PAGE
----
6.7/10
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24 user 13 critic

Rasputin and the Empress (1932)

A prince plots to kill the mad monk Rasputin for the good of the czar, the czarina and Russia.

Directors:

(as Richard Boleslavsky), (uncredited)

Writer:

(screen play)
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Nominated for 1 Oscar. See more awards »
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Cast

Complete credited cast:
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Doctor Remezov
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Storyline

As Europe looms on the edge of war in 1913, the family and members of the court of the Russian czar Nicholas come under the sway of a mysterious mystic named Rasputin. When Rasputin miraculously appears to cure the czar's son Alyosha of his hemophilia, the monk's reputation is cemented, particularly in the mind of the princess Natasha. Natasha's fiancé (and, later, husband) Prince Paul Chegodieff, however, suspects Rasputin is a charlatan who will cause the downfall of the royal family and perhaps of Russia itself. Written by Jim Beaver <jumblejim@prodigy.net>

Plot Summary | Add Synopsis

Taglines:

Beautiful girls who came to pray! Caught in the web of debauched Rasputin, whose crafty mind toppled a throne!


Certificate:

Passed | See all certifications »
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Details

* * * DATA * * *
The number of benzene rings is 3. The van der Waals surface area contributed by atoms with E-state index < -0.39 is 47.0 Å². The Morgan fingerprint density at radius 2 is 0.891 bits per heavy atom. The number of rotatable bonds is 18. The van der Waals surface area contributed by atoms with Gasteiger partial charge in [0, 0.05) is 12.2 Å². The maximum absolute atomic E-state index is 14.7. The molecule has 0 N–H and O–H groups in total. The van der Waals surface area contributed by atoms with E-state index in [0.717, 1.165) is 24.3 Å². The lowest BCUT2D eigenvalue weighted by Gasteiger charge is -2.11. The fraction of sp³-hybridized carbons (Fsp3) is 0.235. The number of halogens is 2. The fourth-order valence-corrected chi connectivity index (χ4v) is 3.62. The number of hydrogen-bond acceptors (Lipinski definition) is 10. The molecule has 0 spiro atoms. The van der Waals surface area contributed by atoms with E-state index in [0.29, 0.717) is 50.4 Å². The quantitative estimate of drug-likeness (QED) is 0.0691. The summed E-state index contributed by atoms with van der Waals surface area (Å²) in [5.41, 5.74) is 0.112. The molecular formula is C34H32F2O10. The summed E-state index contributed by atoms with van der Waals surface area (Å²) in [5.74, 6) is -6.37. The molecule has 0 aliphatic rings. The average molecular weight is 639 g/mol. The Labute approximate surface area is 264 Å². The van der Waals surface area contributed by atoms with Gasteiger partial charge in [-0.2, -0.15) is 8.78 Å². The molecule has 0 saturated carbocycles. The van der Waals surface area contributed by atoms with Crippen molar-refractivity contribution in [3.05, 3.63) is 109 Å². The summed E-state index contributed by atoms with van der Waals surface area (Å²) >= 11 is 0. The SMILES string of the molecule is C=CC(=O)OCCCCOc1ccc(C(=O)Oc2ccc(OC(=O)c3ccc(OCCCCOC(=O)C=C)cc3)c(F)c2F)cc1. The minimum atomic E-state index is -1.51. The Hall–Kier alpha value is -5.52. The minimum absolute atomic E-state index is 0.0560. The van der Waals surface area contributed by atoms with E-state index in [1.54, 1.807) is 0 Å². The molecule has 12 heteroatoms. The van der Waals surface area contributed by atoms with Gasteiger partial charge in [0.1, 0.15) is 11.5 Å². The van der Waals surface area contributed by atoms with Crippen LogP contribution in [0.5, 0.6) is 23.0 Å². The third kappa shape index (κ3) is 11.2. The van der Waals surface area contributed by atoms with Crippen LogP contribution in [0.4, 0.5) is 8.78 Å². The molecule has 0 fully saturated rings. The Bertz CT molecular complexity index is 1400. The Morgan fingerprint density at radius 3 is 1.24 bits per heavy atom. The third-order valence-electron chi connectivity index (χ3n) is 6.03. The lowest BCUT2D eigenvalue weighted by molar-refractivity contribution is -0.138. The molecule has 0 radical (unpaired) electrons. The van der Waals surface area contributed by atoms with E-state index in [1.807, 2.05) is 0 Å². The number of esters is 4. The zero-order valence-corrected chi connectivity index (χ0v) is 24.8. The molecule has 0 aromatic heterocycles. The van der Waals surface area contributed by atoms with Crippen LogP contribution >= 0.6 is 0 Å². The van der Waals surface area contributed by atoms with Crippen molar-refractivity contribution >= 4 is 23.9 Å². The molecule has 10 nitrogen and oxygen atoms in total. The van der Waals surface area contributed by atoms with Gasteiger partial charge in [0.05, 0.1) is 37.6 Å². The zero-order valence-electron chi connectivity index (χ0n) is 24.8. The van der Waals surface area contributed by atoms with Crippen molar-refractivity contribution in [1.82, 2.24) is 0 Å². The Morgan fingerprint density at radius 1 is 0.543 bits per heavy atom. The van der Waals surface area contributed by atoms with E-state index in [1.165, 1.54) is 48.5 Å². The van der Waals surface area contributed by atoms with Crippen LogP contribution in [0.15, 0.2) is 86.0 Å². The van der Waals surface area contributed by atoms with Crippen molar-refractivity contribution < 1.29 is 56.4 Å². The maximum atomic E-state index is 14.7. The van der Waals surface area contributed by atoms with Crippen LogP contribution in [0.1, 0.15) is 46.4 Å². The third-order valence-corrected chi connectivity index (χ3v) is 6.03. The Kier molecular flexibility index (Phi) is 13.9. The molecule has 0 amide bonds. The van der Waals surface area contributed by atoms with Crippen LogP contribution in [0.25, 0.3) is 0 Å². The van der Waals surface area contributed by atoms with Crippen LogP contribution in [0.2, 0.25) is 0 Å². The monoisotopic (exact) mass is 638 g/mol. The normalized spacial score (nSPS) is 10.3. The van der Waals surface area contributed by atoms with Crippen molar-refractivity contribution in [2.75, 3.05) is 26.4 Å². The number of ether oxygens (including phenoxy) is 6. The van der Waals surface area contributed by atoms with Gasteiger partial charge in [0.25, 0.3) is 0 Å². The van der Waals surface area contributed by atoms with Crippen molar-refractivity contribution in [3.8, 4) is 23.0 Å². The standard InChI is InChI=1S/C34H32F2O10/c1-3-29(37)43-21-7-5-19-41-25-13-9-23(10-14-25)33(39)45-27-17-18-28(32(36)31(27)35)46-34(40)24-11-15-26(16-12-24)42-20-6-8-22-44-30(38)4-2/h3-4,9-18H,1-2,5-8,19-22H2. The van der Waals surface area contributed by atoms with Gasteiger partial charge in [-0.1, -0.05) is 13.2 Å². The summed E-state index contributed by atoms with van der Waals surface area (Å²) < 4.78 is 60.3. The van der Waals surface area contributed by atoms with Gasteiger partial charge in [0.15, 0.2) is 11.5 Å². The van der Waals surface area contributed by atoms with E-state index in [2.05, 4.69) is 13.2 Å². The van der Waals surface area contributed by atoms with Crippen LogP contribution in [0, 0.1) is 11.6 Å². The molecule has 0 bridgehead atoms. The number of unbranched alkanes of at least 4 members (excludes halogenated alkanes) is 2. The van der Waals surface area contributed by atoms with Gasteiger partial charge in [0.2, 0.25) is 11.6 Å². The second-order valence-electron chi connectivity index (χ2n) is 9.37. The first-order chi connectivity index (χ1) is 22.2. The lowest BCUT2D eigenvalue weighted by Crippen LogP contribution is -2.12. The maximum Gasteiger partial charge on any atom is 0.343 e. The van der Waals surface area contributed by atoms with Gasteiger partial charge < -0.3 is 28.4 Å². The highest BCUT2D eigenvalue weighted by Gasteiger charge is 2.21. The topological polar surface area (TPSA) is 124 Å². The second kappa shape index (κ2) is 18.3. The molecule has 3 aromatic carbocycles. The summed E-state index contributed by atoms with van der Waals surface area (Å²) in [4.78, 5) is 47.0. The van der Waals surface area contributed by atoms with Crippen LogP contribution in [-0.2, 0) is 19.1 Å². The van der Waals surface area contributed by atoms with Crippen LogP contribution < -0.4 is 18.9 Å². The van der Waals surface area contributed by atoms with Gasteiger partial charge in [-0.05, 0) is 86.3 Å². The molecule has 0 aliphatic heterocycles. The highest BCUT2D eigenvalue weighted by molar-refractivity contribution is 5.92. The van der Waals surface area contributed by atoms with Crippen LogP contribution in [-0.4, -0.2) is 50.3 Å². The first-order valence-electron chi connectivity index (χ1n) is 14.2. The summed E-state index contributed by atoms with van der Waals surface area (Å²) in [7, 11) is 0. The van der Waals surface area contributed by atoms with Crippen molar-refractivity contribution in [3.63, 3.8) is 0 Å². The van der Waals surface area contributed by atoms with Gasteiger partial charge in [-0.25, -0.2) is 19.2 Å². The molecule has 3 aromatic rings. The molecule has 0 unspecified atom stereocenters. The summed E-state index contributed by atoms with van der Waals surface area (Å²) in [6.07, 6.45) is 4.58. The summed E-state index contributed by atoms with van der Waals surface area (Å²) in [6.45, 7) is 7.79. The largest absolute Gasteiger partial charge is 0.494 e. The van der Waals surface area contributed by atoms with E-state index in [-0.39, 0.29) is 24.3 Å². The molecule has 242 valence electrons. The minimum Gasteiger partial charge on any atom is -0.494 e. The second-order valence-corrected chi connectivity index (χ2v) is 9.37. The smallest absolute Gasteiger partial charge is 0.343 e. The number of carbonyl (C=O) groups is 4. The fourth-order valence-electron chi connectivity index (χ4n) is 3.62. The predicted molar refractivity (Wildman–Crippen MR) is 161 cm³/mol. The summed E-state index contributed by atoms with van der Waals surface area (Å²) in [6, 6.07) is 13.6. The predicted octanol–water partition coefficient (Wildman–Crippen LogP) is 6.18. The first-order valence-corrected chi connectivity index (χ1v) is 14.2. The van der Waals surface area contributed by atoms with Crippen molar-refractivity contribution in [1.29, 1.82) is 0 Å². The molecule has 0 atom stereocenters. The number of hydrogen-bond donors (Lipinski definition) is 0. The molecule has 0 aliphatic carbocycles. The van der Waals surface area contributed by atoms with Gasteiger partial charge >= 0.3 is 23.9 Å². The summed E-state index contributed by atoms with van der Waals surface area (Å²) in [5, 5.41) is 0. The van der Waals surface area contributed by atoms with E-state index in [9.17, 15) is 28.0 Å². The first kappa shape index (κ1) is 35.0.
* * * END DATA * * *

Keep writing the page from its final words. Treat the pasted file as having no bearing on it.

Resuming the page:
Country:

Language:

Release Date:

24 March 1933 (USA)  »

Also Known As:

Der Dämon Rußlands - Rasputin  »

Company Credits

Production Co:

 »
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Technical Specs

Runtime:

(Turner library print)

Sound Mix:

(Western Electric Sound System)

Aspect Ratio:

1.37 : 1
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Did You Know?

Trivia

Dr. William Axt, MGM's musical director, brought together all the Greek and Russian orthodox church choirs in Los Angeles to sing at the celebration mass at the start of the movie. See more »

Goofs

In the movie Rasputin is showed how he was giving the Tsar advices to go to WW1. However in real life he wasn't giving these advices during World War 1. See more »

Quotes

Natasha: You don't like him because he's so outspoken. You don't like his manners. Isn't that it?
Prince Chegodieff: No, that's not it. It, its his, smile. It's like a man-eating shark with a bible under his fin.
See more »

Connections

Version of Rasputin: The Mad Monk (1966) See more »

Soundtracks

Russian National Anthem
(uncredited)
Composer unknown
Played during the opening credits and at the end
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User Reviews

 
Interesting but overdone and inaccurate
26 August 2006 | by See all my reviews

While this film may be of interest to film purists because of the three Barrymores together for the only time, the movie is lousy history. The acting is more than a bit overdone, a carryover perhaps from the silent days when double takes and facial quirks had to tell the story. Rasputin's death is inaccurate. He was probably not poisoned at all (as an ascetic, he did not eat sweets, poisoned or otherwise), and he was shot several times, not hit over the head with a poker. And the deaths of the Romanovs was not outside in a courtyard but in a closed, dingy cellar. Their doctor died with them--he didn't escape to London. However, in defense of the screenwriter, many of the details of the Rasputin/Romanov disaster were unknown until after the fall of the Soviet Union. Several books published since, including photographs of Rasputin's dead body, for example, do much to fill out the real story.


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